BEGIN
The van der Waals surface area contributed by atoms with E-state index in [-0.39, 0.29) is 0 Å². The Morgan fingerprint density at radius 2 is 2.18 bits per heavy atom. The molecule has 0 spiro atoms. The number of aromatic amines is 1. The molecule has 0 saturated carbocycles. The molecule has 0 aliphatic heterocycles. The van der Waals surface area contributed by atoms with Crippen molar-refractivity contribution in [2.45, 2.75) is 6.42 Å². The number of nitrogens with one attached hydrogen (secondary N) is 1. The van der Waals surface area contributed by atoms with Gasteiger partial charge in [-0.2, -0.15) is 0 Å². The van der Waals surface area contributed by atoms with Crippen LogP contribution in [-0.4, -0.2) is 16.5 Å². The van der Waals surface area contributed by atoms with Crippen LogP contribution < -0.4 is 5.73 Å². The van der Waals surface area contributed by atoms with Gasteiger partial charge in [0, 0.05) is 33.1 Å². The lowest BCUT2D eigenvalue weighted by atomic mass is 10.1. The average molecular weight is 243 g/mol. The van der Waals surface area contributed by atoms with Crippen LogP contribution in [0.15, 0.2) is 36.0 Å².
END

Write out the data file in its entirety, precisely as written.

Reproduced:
The van der Waals surface area contributed by atoms with E-state index in [-0.39, 0.29) is 0 Å². The Morgan fingerprint density at radius 2 is 2.18 bits per heavy atom. The molecule has 0 spiro atoms. The number of aromatic amines is 1. The molecule has 0 saturated carbocycles. The molecule has 0 aliphatic heterocycles. The van der Waals surface area contributed by atoms with Crippen molar-refractivity contribution in [2.45, 2.75) is 6.42 Å². The number of nitrogens with one attached hydrogen (secondary N) is 1. The van der Waals surface area contributed by atoms with Gasteiger partial charge in [-0.2, -0.15) is 0 Å². The van der Waals surface area contributed by atoms with Crippen LogP contribution in [-0.4, -0.2) is 16.5 Å². The van der Waals surface area contributed by atoms with Crippen LogP contribution < -0.4 is 5.73 Å². The van der Waals surface area contributed by atoms with Gasteiger partial charge in [0, 0.05) is 33.1 Å². The lowest BCUT2D eigenvalue weighted by atomic mass is 10.1. The average molecular weight is 243 g/mol. The van der Waals surface area contributed by atoms with Crippen LogP contribution in [0.15, 0.2) is 36.0 Å².